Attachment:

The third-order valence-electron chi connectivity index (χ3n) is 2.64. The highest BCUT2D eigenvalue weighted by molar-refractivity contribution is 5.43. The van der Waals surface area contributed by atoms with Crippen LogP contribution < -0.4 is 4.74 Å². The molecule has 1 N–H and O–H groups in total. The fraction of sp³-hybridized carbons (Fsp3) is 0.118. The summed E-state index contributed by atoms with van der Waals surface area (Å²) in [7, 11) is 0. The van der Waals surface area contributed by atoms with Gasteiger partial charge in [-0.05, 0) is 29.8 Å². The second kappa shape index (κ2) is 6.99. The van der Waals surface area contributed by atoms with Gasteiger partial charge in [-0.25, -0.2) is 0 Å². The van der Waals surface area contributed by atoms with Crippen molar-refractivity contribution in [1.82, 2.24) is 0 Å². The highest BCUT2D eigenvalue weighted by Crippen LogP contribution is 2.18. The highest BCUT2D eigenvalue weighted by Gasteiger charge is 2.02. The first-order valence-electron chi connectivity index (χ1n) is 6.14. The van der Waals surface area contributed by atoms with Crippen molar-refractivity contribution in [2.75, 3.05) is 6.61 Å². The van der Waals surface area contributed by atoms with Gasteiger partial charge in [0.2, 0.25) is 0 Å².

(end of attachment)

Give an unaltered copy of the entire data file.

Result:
The third-order valence-electron chi connectivity index (χ3n) is 2.64. The highest BCUT2D eigenvalue weighted by molar-refractivity contribution is 5.43. The van der Waals surface area contributed by atoms with Crippen LogP contribution < -0.4 is 4.74 Å². The molecule has 1 N–H and O–H groups in total. The fraction of sp³-hybridized carbons (Fsp3) is 0.118. The summed E-state index contributed by atoms with van der Waals surface area (Å²) in [7, 11) is 0. The van der Waals surface area contributed by atoms with Gasteiger partial charge in [-0.05, 0) is 29.8 Å². The second kappa shape index (κ2) is 6.99. The van der Waals surface area contributed by atoms with Gasteiger partial charge in [-0.25, -0.2) is 0 Å². The van der Waals surface area contributed by atoms with Crippen molar-refractivity contribution in [1.82, 2.24) is 0 Å². The highest BCUT2D eigenvalue weighted by Crippen LogP contribution is 2.18. The highest BCUT2D eigenvalue weighted by Gasteiger charge is 2.02. The first-order valence-electron chi connectivity index (χ1n) is 6.14. The van der Waals surface area contributed by atoms with Crippen molar-refractivity contribution in [2.75, 3.05) is 6.61 Å². The van der Waals surface area contributed by atoms with Gasteiger partial charge in [0.2, 0.25) is 0 Å².